Put it this way – I left during my second seat and am currently making more as a hairdresser right now. If anyone wants decent haircut message me.

(4)(6)

No thanks

Sorry, I only get my haircut from former US trainees.

(15)(2)

Trainee - Top 50 firm

Yes. Also, some trainees just want a reason to moan. It makes them feel important. I am not one of those trainees, because I was not raised to be a sensitive little brat. Working from home has its limitations, but trainees are still coddled overall, relatively speaking. Log in, do your job the best you can, and log out. It is better to be a trainee right now than to have been a newly qualified solicitor scrambling around for a position shortly after the pandemic hit.

(2)(13)

Can't tell if you're joking

Top 50 firm? There aren’t even 25 relevant firms in the UK. Sorry but your opinion doesn’t count.

(7)(13)

Realist

Have you lost your mind? If you are in a top 50 firm, you are in a good firm, but you wouldn’t know that would you, because you are still stressing about whether you are getting your harvard referencing correct.

(7)(4)

Real Realist

Sounds like someone touched a nerve. I don’t know what rankings you’re looking at but a lot of supposed top 50 firms aren’t even paying their NQs £70k. I would say that if NQs at other firms are making over double your salary at the same stage of your careers, you are in an objectively bad firm.

(5)(8)

Realest Realist

Yawn. Get a job, keep a job.

Top 50 firm trainee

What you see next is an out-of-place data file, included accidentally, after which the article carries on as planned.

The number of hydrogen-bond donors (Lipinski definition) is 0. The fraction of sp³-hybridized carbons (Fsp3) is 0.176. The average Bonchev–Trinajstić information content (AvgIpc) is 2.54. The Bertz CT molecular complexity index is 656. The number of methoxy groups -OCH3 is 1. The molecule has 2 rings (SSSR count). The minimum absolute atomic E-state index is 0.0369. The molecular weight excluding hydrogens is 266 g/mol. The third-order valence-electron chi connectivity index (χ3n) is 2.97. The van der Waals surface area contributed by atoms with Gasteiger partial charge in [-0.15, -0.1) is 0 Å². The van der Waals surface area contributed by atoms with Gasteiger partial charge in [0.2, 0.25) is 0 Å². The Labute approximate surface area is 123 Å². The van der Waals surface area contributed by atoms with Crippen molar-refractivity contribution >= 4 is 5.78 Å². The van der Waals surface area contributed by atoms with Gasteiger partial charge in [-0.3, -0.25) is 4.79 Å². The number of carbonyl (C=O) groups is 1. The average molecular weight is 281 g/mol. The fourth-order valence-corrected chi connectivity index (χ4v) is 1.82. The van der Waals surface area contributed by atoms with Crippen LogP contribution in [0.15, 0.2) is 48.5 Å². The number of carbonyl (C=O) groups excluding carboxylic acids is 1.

It’s a bit meh on the whole if I’m honest. I’m definitely conscious of the learning by osmosis that I’m missing out on. I’m quite worried that I’m not learning/developing as quickly as I would in the office. Also, I do feel as though there’s an element of trainees getting less interesting/challenging work due to lawyers WFH falling into the trap of ‘sod it, it’ll be easier/quicker to get it done myself’ rather than involving a trainee. On the plus side, WFH is kinda brilliant…i baked a cake at lunch today just for the fun of it (the dream imo).

(9)(0)

JE

I’ve enjoyed it very much. I like being at home, I see more of my wife, no issues communicating. I don’t want my workplace to be my main source of social interaction and don’t need a ready-made dating pool. I think ‘learning by osmosis’ is largely bunk. I learn by doing work under supervision and have had decent hours and good quality work. I can focus better without social pressure and being watched and having to try to look good all the time in a firm full of unreasonably handsome musclemen with gelled hair.

Of course much of that won’t be the case for many other people and that’s OK – I’m just saying it’s horses for courses.